How many Super Bowl Ads do you remember from a year ago?
I remember one — featuring the demise of the Bud Knight and probably only because it came up recently in stories about mascots meeting their doom like Planters’ Mr. Peanut this year.
The point being, as Forrester’s Jay Pattisall just wrote in a review of the Big Game: “The cost of marketing is disproportionate to its returns.” Advertising in the game reflects broader industry issues, including ROI, in-housing and the state of creativeness in advertising today, he surmises.
A 30-second spot in this year’s game costs a staggering $5.6 million, probably a little less if you’re buying multiple spots and a little more if you’re buying just one. And that’s just the media time. Add another couple of million (depending on the talent involved) for the creation and production of the actual ads.
The year-over-year growth of Super Bowl ad costs far outpaces the YOY growth of audiences, Pattisall notes. From 2008–2018, the cost per 30 seconds grew an average of 5.27% YOY, while Super Bowl audiences grew at only 1.03%. Over the history of the Super Bowl, ad costs grew an average of 6.07% YOY versus audience growth of 3.27%.
It’s no secret that marketers are taking more of their advertising chores in-house. And most in-house agencies offer creative services, which Pattisall notes, “will be on full display during Super Bowl Sunday.”
At least four of this year’s Super Bowl ads have been created in-house by marketers. They include Google’s “Loretta” spot promoting Google Assistant, Quicken Loans’ Rocket Mortgage spot, P&G’s Secret, and Squarespace’s ad starring actress Winona Ryder. “Five years ago, the concept of in-house agencies producing Super Bowl spots was unheard of,” Pattisall says.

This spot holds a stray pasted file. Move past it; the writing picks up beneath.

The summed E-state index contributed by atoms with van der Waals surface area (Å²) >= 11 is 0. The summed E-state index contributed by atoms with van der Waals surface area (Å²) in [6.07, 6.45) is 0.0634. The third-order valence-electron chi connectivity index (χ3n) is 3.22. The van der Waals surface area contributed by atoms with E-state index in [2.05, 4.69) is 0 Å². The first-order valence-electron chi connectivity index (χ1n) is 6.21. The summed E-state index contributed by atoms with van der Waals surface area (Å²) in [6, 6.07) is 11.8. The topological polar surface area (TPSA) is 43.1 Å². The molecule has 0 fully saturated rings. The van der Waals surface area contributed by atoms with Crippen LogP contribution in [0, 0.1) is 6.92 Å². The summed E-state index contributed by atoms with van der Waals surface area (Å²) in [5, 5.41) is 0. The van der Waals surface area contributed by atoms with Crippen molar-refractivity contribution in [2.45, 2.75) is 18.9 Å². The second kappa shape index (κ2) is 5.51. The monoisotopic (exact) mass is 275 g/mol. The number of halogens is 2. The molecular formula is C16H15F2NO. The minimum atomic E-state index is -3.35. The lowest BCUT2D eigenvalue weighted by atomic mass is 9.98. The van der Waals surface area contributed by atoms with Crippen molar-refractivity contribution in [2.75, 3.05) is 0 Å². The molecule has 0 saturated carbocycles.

You would think the multimillions spent on Super Bowl spots would really get the creative juices flowing in Adland -- but as Pattisall notes, a number of ads in this year’s game rely on creative recycling. Snickers is bringing its 10-year-old “You’re Not You When You’re Hungry” campaign to the game, and Bud is bringing back a variation of “Whassup.”
“As every corner of the advertising and agency world transforms itself, brands and agencies alike should remember that creativity is the very currency of the industry — the exeptional electricity that makes consumers care and brands matter,” as Pattisall writes.
I gotta say a "Whassup" redo doesn’t make me care much. Excellent time for a bathroom break.